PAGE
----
Oftentimes a rehab will also claim that their higher priced centers produce betters results, but the numbers show that lower income rehabs produce the same results for addicts as the higher priced ones.  This is called “cooking the books”.  If a rehab claims they are better than another rehab because of their facilitates then I want some proof.  How in the world is a six thousand dollar whirlpool going to help me recover from an addiction?  Yet, we buy all of these theories as facts.  We believe if something is nicer it must be better.  Nope.  Studies show that most rehabs greatly exaggerate their success rates and they do this by defining “success” in their own way.  For example, some places claim that if a student graduates from their thirteen day program then this was a “success” and they add that story to boost their numbers.  After all, why wouldn’t I wait for a certain treatment center if they had a “70 percent” guaranteed recovery rate? Are you catching my drift?

I hope I don’t sound bitter because that’s not the case.  I’m here to tell you the truth.  I personally spend hours of my life on the phone with other rehabs trying to get them to send us guys on their waiting lists.  A good bit of the time the answer is an emphatic “no”.  This caused me to challenge other centers in their approach to recovery.  How can we sleep at night while we know we could have gotten a kid into treatment and instead we chose to leave him hanging on some half hearted list?  Who will be responsible for that kid’s death when he overdoses while waiting?  This can’t be so.  The system must improve.  We are entering a critical time in our battle against addiction.  The heroine epidemic is sweeping the nation and if we don’t get ahead of it people will start to die at a rapid pace.  Enough with the excuses guys.  Enough with the politics of rehab and the greed and the ambition.  Enough with the waiting lists.  Stop holding addict’s hostage to your program.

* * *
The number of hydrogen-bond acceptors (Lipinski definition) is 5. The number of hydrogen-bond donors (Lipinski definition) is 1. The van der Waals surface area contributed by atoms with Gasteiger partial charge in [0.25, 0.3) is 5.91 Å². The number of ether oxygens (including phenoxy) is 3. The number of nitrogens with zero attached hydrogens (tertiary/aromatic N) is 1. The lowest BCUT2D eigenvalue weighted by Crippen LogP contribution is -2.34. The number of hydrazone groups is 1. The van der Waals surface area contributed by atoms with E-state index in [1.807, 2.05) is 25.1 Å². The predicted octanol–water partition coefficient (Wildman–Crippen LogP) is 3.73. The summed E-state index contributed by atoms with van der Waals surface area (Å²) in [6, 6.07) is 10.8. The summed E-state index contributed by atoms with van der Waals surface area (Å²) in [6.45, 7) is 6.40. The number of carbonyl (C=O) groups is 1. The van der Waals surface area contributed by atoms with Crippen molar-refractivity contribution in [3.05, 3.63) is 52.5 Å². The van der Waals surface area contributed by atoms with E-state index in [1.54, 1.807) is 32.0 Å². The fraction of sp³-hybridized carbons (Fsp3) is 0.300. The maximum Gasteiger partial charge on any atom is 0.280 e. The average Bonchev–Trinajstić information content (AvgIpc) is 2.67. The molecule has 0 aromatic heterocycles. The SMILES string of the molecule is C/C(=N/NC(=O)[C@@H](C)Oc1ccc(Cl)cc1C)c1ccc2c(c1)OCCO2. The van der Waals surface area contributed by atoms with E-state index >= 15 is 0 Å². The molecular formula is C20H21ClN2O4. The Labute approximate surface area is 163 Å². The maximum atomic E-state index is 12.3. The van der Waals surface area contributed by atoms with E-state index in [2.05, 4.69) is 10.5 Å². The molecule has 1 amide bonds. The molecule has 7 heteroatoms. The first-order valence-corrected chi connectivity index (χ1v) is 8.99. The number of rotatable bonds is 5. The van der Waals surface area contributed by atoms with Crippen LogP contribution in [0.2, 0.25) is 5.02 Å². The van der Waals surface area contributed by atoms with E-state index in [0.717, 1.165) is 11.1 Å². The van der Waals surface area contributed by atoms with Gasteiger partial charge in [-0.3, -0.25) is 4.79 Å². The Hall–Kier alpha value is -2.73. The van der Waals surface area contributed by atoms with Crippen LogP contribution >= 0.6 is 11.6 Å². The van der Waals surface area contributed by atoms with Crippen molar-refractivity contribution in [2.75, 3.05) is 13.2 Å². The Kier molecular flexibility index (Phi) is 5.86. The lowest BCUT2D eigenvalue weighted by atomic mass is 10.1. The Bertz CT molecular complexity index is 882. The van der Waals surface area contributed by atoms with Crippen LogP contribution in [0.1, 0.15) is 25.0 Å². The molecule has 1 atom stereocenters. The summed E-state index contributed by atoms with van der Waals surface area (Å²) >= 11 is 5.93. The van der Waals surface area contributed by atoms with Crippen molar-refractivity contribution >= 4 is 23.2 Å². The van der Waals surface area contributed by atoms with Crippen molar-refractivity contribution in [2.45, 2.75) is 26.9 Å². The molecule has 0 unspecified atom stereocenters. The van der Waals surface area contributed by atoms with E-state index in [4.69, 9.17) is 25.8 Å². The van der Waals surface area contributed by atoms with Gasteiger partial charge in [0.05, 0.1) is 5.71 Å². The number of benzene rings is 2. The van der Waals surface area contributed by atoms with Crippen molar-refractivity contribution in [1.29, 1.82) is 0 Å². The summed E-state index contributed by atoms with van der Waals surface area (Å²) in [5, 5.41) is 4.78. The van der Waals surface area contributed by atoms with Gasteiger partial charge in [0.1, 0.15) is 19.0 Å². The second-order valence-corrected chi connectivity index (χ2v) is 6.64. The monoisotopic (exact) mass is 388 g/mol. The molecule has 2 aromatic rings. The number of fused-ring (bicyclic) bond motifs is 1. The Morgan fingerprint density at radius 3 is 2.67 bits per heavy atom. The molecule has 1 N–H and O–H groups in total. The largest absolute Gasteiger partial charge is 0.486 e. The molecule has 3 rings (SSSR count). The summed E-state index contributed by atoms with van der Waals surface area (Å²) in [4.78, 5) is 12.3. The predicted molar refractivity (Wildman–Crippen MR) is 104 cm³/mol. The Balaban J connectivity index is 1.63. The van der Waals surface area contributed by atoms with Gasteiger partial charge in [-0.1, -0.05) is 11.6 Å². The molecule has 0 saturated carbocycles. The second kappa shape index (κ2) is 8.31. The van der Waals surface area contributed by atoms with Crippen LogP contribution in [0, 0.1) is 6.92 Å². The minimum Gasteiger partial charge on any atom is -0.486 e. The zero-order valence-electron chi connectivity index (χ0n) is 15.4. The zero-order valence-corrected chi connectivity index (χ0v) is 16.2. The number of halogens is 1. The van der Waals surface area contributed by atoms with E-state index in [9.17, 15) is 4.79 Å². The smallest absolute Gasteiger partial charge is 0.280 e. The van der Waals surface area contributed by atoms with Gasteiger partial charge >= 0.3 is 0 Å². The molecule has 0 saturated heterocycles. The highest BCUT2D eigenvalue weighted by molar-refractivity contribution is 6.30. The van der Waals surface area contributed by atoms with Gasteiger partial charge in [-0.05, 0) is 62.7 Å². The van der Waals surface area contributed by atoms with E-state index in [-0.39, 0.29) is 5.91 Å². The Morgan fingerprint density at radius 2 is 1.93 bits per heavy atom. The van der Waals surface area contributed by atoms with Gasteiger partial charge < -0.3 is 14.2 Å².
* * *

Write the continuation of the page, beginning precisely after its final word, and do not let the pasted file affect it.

All of this could be fixed with a simple solution.  Rehabs need to start making a greater effort to work with other rehabs, and they need to have a list of those programs available for the people they can’t service right away.  If that person can’t afford to enter your program, or if you don’t have a bed available for them, then work hard to find a center that fits their needs.  I also believe there should be a law in place that holds rehabs responsible for the deaths of addict’s who came to them for help, yet the center did nothing to help them except put them on a list.  You might find this approach extreme, but I find it plausible.  After all, what is our motive in running a rehab?  Is it to help the addicted or to line our pockets?  If we claim our motive is pure, then why aren’t we doing everything possible to help these people recover?  How can those of us in authority have an addict check into our program and then ask them to follow our examples, when our character is full of greed and ambition? How can we be so lazy and unemphatic towards the crippled?  Can the blind lead the blind any longer?  I think not.  It’s time to reform the rehab community.